Pak plans takeover of Saeed’s charities

Posted on 02 January 2018 by GGS News

Islamabad : Pakistan’s government plans to seize control of charities and financial assets linked to Islamist leader Hafiz Saeed, who Washington has designated a terrorist, according to officials and documents.
Pakistan’s civilian government detailed its plans in a secret order to provincial and federal government departments on December 19.
Marked “secret”, the document from the finance ministry directed law enforcement and governments in Pakistan’s five provinces to submit an action plan by December 28 for a “takeover” of Saeed’s two charities, Jamaat-ud-Dawa (JuD) and Falah-e-Insaniat Foundation.

The United States has labelled JuD and FIF “terrorist fronts” for Lashkar-e-Toiba, a group Saeed founded in 1987 and which Washington and India blame for the 2008 attacks in Mumbai that killed 166 people. Saeed has repeatedly denied involvement in the attacks and a Pakistani court saw insufficient evidence to convict him. The December 19 document, which refers to “Financial Action Task Force (FATF) issues”, names only Saeed’s two charities and “actions to be taken” against them.
The FATF, which is an international body that combats money laundering and terrorist financing, has warned Pakistan it faces inclusion on a watch list for failing to crack down on financing terrorism. Asked about a crackdown on JuD and FIF, Interior Minister Ahsan Iqbal, who co-chaired a meeting on the plan, said he has ordered authorities “to choke the fundraising of all proscribed outfits in Pakistan”.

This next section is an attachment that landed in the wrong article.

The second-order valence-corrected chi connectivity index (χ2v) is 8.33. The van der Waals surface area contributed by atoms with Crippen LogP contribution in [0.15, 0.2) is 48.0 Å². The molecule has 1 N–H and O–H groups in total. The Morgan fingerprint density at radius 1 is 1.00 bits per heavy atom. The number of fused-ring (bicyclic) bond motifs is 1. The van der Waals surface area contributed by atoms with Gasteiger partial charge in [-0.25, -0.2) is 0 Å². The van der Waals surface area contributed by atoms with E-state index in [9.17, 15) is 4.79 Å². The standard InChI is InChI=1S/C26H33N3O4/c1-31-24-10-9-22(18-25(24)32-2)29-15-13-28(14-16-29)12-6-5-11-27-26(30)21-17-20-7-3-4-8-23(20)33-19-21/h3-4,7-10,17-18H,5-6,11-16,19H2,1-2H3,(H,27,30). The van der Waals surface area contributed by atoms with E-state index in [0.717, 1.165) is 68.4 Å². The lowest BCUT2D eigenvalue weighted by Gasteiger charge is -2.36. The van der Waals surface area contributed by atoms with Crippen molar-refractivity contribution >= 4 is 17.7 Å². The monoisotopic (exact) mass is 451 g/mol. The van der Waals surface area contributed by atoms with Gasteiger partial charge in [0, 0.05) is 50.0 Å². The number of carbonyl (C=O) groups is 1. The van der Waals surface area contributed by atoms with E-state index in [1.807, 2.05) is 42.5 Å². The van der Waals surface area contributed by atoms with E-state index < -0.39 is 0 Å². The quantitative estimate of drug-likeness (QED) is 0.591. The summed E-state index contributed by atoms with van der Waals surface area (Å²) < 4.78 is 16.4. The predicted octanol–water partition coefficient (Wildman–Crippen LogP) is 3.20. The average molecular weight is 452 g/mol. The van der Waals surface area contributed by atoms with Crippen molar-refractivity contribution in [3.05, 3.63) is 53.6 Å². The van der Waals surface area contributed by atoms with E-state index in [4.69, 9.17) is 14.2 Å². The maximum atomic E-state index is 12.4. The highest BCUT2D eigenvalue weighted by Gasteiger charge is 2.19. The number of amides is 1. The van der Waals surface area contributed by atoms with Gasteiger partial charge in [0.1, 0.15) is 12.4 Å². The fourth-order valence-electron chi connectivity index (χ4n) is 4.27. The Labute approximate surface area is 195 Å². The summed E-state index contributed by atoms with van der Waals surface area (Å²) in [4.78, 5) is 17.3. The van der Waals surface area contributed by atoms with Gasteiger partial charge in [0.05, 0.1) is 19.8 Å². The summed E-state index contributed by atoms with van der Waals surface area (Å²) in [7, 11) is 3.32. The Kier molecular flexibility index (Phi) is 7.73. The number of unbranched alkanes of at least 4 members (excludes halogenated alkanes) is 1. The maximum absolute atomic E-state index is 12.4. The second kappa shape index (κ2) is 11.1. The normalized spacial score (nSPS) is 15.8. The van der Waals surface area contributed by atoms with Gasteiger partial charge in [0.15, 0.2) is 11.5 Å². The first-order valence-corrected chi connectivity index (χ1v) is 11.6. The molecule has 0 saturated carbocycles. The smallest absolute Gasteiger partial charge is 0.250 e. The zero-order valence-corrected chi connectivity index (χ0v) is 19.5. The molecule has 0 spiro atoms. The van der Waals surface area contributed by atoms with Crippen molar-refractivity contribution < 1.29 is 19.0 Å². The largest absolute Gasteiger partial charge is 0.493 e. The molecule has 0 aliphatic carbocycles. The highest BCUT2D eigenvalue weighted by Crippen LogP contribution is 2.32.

In a written reply, he also said Pakistan wasn’t taking action under US pressure. “We’re working as a responsible nation to fulfil our obligations to our people.”
If the government follows through with the plan, it would mark the first time Pakistan has made a major move against Saeed’s network, which includes 300 seminaries and schools, hospitals, a publishing house and ambulance services. The JuD and FIF alone have about 50,000 volunteers and hundreds of other paid workers, according to two counter-terrorism officials. Participants at the meeting raised the possibility that the government’s failure to act against the charities could lead to UN sanctions, one of the three officials said.
A UN Security Council team is due to visit Pakistan in late January to review progress against UN-designated “terrorist” groups.

Reuters |

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